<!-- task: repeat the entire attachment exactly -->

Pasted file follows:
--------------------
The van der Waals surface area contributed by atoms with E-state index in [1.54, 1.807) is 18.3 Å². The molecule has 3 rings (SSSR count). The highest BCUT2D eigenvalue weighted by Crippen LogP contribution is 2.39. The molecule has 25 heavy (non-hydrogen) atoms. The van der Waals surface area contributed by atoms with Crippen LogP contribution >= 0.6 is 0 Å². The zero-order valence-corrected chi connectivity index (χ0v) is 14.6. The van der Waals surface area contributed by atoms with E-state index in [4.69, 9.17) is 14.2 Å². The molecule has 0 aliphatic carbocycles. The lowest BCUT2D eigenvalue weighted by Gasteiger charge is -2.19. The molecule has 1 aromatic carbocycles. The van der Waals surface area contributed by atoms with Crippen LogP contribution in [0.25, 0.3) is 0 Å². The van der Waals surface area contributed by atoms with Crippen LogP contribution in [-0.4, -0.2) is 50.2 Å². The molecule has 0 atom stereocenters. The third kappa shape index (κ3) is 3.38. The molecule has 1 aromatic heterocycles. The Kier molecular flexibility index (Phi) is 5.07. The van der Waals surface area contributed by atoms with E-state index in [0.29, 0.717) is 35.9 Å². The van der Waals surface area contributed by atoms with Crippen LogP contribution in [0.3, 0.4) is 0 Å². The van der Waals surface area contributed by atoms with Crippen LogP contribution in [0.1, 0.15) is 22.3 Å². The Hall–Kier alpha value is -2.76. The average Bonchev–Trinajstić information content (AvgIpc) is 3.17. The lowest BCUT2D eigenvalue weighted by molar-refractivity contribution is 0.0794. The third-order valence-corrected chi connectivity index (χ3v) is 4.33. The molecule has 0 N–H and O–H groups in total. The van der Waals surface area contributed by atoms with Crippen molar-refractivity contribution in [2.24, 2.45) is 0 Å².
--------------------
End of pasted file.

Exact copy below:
The van der Waals surface area contributed by atoms with E-state index in [1.54, 1.807) is 18.3 Å². The molecule has 3 rings (SSSR count). The highest BCUT2D eigenvalue weighted by Crippen LogP contribution is 2.39. The molecule has 25 heavy (non-hydrogen) atoms. The van der Waals surface area contributed by atoms with Crippen LogP contribution >= 0.6 is 0 Å². The zero-order valence-corrected chi connectivity index (χ0v) is 14.6. The van der Waals surface area contributed by atoms with E-state index in [4.69, 9.17) is 14.2 Å². The molecule has 0 aliphatic carbocycles. The lowest BCUT2D eigenvalue weighted by Gasteiger charge is -2.19. The molecule has 1 aromatic carbocycles. The van der Waals surface area contributed by atoms with Crippen LogP contribution in [0.25, 0.3) is 0 Å². The van der Waals surface area contributed by atoms with Crippen LogP contribution in [-0.4, -0.2) is 50.2 Å². The molecule has 0 atom stereocenters. The third kappa shape index (κ3) is 3.38. The molecule has 1 aromatic heterocycles. The Kier molecular flexibility index (Phi) is 5.07. The van der Waals surface area contributed by atoms with E-state index in [0.29, 0.717) is 35.9 Å². The van der Waals surface area contributed by atoms with Crippen LogP contribution in [0.3, 0.4) is 0 Å². The van der Waals surface area contributed by atoms with Crippen LogP contribution in [0.1, 0.15) is 22.3 Å². The Hall–Kier alpha value is -2.76. The average Bonchev–Trinajstić information content (AvgIpc) is 3.17. The lowest BCUT2D eigenvalue weighted by molar-refractivity contribution is 0.0794. The third-order valence-corrected chi connectivity index (χ3v) is 4.33. The molecule has 0 N–H and O–H groups in total. The van der Waals surface area contributed by atoms with Crippen molar-refractivity contribution in [2.24, 2.45) is 0 Å².